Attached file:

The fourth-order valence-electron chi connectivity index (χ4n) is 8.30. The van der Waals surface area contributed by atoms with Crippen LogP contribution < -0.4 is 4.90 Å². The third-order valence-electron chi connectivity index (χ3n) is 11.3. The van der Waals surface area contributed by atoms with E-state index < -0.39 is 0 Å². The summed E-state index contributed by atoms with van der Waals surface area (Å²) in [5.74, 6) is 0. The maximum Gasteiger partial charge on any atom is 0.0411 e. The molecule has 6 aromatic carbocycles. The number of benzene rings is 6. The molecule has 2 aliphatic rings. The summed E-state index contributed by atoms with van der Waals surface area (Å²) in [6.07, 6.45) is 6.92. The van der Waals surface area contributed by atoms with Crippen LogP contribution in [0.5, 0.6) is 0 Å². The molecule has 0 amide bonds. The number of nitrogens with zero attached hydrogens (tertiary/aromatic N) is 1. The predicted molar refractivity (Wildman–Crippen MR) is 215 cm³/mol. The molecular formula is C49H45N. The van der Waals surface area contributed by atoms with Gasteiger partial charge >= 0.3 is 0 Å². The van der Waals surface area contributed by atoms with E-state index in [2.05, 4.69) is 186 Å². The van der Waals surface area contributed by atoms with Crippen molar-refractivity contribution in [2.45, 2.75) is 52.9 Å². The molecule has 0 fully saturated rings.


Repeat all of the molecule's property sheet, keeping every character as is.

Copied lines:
The fourth-order valence-electron chi connectivity index (χ4n) is 8.30. The van der Waals surface area contributed by atoms with Crippen LogP contribution < -0.4 is 4.90 Å². The third-order valence-electron chi connectivity index (χ3n) is 11.3. The van der Waals surface area contributed by atoms with E-state index < -0.39 is 0 Å². The summed E-state index contributed by atoms with van der Waals surface area (Å²) in [5.74, 6) is 0. The maximum Gasteiger partial charge on any atom is 0.0411 e. The molecule has 6 aromatic carbocycles. The number of benzene rings is 6. The molecule has 2 aliphatic rings. The summed E-state index contributed by atoms with van der Waals surface area (Å²) in [6.07, 6.45) is 6.92. The van der Waals surface area contributed by atoms with Crippen LogP contribution in [0.5, 0.6) is 0 Å². The molecule has 0 amide bonds. The number of nitrogens with zero attached hydrogens (tertiary/aromatic N) is 1. The predicted molar refractivity (Wildman–Crippen MR) is 215 cm³/mol. The molecular formula is C49H45N. The van der Waals surface area contributed by atoms with Gasteiger partial charge >= 0.3 is 0 Å². The van der Waals surface area contributed by atoms with E-state index in [2.05, 4.69) is 186 Å². The van der Waals surface area contributed by atoms with Crippen molar-refractivity contribution in [2.45, 2.75) is 52.9 Å². The molecule has 0 fully saturated rings.